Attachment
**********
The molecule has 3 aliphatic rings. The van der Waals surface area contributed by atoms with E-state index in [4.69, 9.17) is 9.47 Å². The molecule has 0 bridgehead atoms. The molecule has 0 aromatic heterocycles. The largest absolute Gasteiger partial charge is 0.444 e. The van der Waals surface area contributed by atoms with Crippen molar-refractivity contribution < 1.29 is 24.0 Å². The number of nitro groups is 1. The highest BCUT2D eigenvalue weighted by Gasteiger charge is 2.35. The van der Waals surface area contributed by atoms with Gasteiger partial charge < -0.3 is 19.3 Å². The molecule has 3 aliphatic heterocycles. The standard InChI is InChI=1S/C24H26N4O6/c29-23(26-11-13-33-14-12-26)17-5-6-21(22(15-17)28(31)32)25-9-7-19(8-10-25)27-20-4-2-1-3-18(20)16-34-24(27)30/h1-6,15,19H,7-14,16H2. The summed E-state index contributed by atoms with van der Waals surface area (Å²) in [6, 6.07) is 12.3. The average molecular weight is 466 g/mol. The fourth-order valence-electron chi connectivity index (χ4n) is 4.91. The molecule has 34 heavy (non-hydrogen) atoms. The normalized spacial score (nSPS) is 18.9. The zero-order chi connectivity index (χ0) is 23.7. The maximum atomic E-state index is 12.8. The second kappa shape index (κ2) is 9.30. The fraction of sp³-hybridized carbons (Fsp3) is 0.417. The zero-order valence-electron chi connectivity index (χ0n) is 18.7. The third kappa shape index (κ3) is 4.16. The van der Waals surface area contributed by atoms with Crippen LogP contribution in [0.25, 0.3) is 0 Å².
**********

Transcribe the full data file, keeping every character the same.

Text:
The molecule has 3 aliphatic rings. The van der Waals surface area contributed by atoms with E-state index in [4.69, 9.17) is 9.47 Å². The molecule has 0 bridgehead atoms. The molecule has 0 aromatic heterocycles. The largest absolute Gasteiger partial charge is 0.444 e. The van der Waals surface area contributed by atoms with Crippen molar-refractivity contribution < 1.29 is 24.0 Å². The number of nitro groups is 1. The highest BCUT2D eigenvalue weighted by Gasteiger charge is 2.35. The van der Waals surface area contributed by atoms with Gasteiger partial charge < -0.3 is 19.3 Å². The molecule has 3 aliphatic heterocycles. The standard InChI is InChI=1S/C24H26N4O6/c29-23(26-11-13-33-14-12-26)17-5-6-21(22(15-17)28(31)32)25-9-7-19(8-10-25)27-20-4-2-1-3-18(20)16-34-24(27)30/h1-6,15,19H,7-14,16H2. The summed E-state index contributed by atoms with van der Waals surface area (Å²) in [6, 6.07) is 12.3. The average molecular weight is 466 g/mol. The fourth-order valence-electron chi connectivity index (χ4n) is 4.91. The molecule has 34 heavy (non-hydrogen) atoms. The normalized spacial score (nSPS) is 18.9. The zero-order chi connectivity index (χ0) is 23.7. The maximum atomic E-state index is 12.8. The second kappa shape index (κ2) is 9.30. The fraction of sp³-hybridized carbons (Fsp3) is 0.417. The zero-order valence-electron chi connectivity index (χ0n) is 18.7. The third kappa shape index (κ3) is 4.16. The van der Waals surface area contributed by atoms with Crippen LogP contribution in [0.25, 0.3) is 0 Å².